I've worked up close 'n' personal with many, many entrepreneurs who've converted ideas and grit into fortunes. The difference between them and the majority of also-rans is never the originality or even the quality of their ideas. As a matter of fact, I've seen fortunes manufactured from mediocre ideas and great ideas stillborn. This is important, because far too many entrepreneurs -- and, frankly, those who observe them, report on them, write about them, and glorify their success stories -- still hold up The Great Idea as the pedestal-worthy holy grail. That is worship of a false god.
When the Tampa Bay Buccaneers were first added to the NFL as an expansion team, they set records for consecutive losses and embarrassing performances. After one game, a reporter stuck a microphone in John McKay's face, and asked how he felt about his team's execution that day. McKay quipped that he was in favor of it.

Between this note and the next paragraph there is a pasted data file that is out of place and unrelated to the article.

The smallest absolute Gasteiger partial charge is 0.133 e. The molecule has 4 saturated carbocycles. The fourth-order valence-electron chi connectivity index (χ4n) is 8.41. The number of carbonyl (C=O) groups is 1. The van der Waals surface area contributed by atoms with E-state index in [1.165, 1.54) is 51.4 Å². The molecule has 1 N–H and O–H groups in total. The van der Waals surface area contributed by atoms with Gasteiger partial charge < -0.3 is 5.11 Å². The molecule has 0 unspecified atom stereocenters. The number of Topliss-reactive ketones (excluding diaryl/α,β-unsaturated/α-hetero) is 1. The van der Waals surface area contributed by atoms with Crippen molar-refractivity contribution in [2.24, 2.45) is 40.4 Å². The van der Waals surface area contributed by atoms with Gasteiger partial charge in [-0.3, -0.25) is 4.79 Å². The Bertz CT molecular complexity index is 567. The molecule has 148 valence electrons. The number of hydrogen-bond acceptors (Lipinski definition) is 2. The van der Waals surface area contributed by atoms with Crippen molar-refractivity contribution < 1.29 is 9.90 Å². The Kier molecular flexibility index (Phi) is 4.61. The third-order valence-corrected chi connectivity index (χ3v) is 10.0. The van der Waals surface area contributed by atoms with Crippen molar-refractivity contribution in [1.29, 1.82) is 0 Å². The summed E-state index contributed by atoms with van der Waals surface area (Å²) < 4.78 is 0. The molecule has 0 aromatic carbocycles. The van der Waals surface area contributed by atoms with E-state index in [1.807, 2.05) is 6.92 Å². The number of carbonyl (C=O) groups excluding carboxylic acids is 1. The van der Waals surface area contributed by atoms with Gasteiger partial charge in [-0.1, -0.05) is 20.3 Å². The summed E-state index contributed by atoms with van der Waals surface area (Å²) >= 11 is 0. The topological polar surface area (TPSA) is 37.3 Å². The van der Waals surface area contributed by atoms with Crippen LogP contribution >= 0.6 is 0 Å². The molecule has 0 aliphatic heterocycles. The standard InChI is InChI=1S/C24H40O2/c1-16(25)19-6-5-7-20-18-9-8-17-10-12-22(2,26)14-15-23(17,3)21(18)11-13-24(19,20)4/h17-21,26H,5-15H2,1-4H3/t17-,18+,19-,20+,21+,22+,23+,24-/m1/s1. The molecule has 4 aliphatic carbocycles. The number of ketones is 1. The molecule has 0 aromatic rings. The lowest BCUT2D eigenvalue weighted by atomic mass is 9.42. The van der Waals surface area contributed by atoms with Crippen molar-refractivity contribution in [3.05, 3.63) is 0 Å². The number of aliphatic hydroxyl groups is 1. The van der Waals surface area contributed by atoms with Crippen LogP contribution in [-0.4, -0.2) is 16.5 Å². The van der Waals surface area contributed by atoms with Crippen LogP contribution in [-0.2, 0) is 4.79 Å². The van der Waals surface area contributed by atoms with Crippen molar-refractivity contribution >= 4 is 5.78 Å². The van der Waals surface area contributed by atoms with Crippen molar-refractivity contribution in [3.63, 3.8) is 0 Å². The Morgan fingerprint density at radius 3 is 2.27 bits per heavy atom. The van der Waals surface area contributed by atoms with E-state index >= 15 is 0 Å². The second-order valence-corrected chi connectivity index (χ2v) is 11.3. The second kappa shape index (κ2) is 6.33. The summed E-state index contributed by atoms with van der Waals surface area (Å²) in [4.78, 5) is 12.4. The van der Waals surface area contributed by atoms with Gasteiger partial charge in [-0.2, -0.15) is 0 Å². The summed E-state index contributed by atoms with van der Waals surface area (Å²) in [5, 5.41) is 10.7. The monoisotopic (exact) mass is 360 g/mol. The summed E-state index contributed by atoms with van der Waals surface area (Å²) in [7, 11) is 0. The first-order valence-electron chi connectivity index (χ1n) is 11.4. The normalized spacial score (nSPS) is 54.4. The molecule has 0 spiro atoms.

That's reality. Execute or be executed. It's how business really works. Hardly anybody gets paid for their ideas. Not even the imagineers at Disney. We actually get paid for what we get done. To the ignorant, my area of marketing seems to be about ideas. The insiders know: It is about implementation.
The entrepreneur is in a situation that encourages poor productivity: He is his own boss. Often this produces an unproductive employee and a lenient, dysfunctional boss. A two-fer. That's why you must create a success environment for yourself. You must impose strict deadlines on yourself and be ruthlessly resistant to wasting your time. Hold yourself accountable, hour by hour.
If you aren't willing to work under such self-imposed pressure, I suggest you forget the idea of getting and staying rich as king of your own kingdom. Every great kingdom needs a ruler with an iron fist.